- Cascade River – A breathtaking series of large cascading waterfalls; this location includes parking and a walking path, which makes hiking along multiple waterfalls possible. The Cascade River flows from one ledge after another for a total drop of 900 feet during the last three miles to Lake Superior. |>GPS [47.707828, -90.523152].
- Thompson Falls on the Cascade River near the intersection of The Grade and Bally Creek Road
- Hidden Falls of the Cascade River downstream from County Road 45 on the Superior Hiking Trail
- Fall River – waterfall (just west of Grand Marais by about two miles). Spectacular waterfall below the highway that drops into Lake Superior. |>GPS [47° 44.455’ N / 90° 23.295’ W] Park along the shoulder along Highway 61.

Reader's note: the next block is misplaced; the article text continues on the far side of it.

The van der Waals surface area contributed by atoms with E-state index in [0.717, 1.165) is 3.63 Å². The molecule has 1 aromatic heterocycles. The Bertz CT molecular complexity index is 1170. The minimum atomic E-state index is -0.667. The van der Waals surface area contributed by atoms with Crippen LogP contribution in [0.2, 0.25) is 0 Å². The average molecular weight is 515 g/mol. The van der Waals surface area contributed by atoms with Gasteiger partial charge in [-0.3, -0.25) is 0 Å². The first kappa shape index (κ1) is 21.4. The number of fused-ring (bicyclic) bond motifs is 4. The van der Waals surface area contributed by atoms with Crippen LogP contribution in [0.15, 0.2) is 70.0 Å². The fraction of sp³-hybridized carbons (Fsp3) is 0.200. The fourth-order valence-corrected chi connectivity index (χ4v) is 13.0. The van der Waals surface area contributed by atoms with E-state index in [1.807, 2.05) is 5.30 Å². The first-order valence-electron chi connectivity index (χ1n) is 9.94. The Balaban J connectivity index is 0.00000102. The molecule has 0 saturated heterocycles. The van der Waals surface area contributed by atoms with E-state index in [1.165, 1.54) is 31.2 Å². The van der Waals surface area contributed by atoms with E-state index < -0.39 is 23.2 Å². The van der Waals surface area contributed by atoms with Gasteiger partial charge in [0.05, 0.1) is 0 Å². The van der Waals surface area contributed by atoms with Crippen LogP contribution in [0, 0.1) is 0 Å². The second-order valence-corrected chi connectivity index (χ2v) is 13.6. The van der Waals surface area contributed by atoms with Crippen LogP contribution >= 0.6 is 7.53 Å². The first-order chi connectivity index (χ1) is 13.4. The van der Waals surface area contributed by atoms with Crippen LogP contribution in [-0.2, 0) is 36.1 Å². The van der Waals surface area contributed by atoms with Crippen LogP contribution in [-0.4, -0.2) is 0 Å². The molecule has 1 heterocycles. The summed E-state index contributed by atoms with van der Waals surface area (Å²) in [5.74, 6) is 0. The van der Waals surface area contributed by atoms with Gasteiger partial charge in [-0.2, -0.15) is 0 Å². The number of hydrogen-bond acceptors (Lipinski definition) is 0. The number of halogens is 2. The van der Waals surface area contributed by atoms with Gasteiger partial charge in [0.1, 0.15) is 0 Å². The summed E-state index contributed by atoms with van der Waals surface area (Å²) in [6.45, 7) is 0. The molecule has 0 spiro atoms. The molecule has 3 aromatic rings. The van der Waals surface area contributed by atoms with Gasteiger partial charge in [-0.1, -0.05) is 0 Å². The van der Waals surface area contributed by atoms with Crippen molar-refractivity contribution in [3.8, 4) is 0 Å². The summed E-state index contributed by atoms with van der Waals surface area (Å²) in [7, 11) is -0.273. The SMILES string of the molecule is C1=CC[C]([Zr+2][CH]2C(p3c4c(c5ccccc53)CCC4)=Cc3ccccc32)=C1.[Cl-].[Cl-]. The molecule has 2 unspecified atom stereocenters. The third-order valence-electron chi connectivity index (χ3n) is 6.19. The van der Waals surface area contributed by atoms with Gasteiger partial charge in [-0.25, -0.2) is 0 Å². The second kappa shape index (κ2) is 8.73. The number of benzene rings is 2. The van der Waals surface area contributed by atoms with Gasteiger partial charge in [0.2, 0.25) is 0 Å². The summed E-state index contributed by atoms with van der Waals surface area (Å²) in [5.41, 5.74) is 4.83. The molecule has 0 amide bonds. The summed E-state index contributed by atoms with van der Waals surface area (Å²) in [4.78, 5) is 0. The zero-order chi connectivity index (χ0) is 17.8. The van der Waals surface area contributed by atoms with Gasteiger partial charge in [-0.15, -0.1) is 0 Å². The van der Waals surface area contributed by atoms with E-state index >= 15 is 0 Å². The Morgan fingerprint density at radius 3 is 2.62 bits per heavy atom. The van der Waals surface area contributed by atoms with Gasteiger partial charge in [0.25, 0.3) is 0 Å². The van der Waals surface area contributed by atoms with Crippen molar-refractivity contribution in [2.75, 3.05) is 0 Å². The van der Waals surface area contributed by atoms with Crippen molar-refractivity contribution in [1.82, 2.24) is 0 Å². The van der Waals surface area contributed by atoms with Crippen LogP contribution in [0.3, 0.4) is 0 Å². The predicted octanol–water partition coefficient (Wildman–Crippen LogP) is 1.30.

- Devil Track River – follow the Superior Hiking Trail for a ravine view. With caution, the falls are more easily accessible by snowshoe in the winter.
- Kadunce River – Just 12.7 miles east of Grand Marais, the Kadunce has easy access, up-top viewing, with a hike on the Superior Hiking Trail. Feeling adventurous? Hike up the shallow river for a different vantage point. Parking available in the lot off of Highway 61.
- Brule River – eight miles up the road in Judge C.R. Magney State Park you’ll meet the Brule River. Best known for the Devil’s Kettle waterfall where the river splits and half the river enters a cauldron, the Devil’s Kettle, and disappears to places unknown. Enter Judge C.R. Magney State Park to get to parking lot. |>GPS [47.819284, -90.051704]
- Flute River – unnamed waterfall on the lakeside of Highway 61. |> GPS [47.843897, -89.962582]